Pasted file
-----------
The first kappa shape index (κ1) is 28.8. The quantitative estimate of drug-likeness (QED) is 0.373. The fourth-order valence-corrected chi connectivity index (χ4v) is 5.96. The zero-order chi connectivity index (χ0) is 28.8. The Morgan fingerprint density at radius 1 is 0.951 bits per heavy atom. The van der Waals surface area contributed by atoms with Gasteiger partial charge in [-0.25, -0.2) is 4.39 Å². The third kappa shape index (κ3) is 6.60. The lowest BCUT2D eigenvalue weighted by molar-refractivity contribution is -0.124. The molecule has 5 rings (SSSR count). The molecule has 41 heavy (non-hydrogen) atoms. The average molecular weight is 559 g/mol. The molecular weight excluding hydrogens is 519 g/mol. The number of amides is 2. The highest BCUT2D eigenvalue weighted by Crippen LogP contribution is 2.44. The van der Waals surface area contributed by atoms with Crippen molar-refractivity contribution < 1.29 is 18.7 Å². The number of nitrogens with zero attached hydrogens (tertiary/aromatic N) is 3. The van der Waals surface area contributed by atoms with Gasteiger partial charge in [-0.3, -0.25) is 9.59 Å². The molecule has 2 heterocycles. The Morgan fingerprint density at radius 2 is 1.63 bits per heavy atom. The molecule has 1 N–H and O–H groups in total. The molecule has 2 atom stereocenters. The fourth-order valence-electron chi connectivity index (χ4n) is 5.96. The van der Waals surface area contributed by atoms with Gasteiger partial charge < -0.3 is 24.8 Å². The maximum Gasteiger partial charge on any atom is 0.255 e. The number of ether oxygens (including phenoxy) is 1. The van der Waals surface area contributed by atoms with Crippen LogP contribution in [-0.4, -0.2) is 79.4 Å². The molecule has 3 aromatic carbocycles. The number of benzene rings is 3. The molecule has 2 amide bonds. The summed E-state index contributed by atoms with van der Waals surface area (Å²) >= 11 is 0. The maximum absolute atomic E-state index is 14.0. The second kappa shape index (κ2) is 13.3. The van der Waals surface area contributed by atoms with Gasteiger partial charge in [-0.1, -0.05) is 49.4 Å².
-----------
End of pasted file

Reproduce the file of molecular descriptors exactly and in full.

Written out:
The first kappa shape index (κ1) is 28.8. The quantitative estimate of drug-likeness (QED) is 0.373. The fourth-order valence-corrected chi connectivity index (χ4v) is 5.96. The zero-order chi connectivity index (χ0) is 28.8. The Morgan fingerprint density at radius 1 is 0.951 bits per heavy atom. The van der Waals surface area contributed by atoms with Gasteiger partial charge in [-0.25, -0.2) is 4.39 Å². The third kappa shape index (κ3) is 6.60. The lowest BCUT2D eigenvalue weighted by molar-refractivity contribution is -0.124. The molecule has 5 rings (SSSR count). The molecule has 41 heavy (non-hydrogen) atoms. The average molecular weight is 559 g/mol. The molecular weight excluding hydrogens is 519 g/mol. The number of amides is 2. The highest BCUT2D eigenvalue weighted by Crippen LogP contribution is 2.44. The van der Waals surface area contributed by atoms with Crippen molar-refractivity contribution < 1.29 is 18.7 Å². The number of nitrogens with zero attached hydrogens (tertiary/aromatic N) is 3. The van der Waals surface area contributed by atoms with Gasteiger partial charge in [-0.3, -0.25) is 9.59 Å². The molecule has 2 heterocycles. The Morgan fingerprint density at radius 2 is 1.63 bits per heavy atom. The molecule has 1 N–H and O–H groups in total. The molecule has 2 atom stereocenters. The fourth-order valence-electron chi connectivity index (χ4n) is 5.96. The van der Waals surface area contributed by atoms with Gasteiger partial charge < -0.3 is 24.8 Å². The maximum Gasteiger partial charge on any atom is 0.255 e. The number of ether oxygens (including phenoxy) is 1. The van der Waals surface area contributed by atoms with Crippen LogP contribution in [-0.4, -0.2) is 79.4 Å². The molecule has 3 aromatic carbocycles. The number of benzene rings is 3. The molecule has 2 amide bonds. The summed E-state index contributed by atoms with van der Waals surface area (Å²) >= 11 is 0. The maximum absolute atomic E-state index is 14.0. The second kappa shape index (κ2) is 13.3. The van der Waals surface area contributed by atoms with Gasteiger partial charge in [-0.1, -0.05) is 49.4 Å².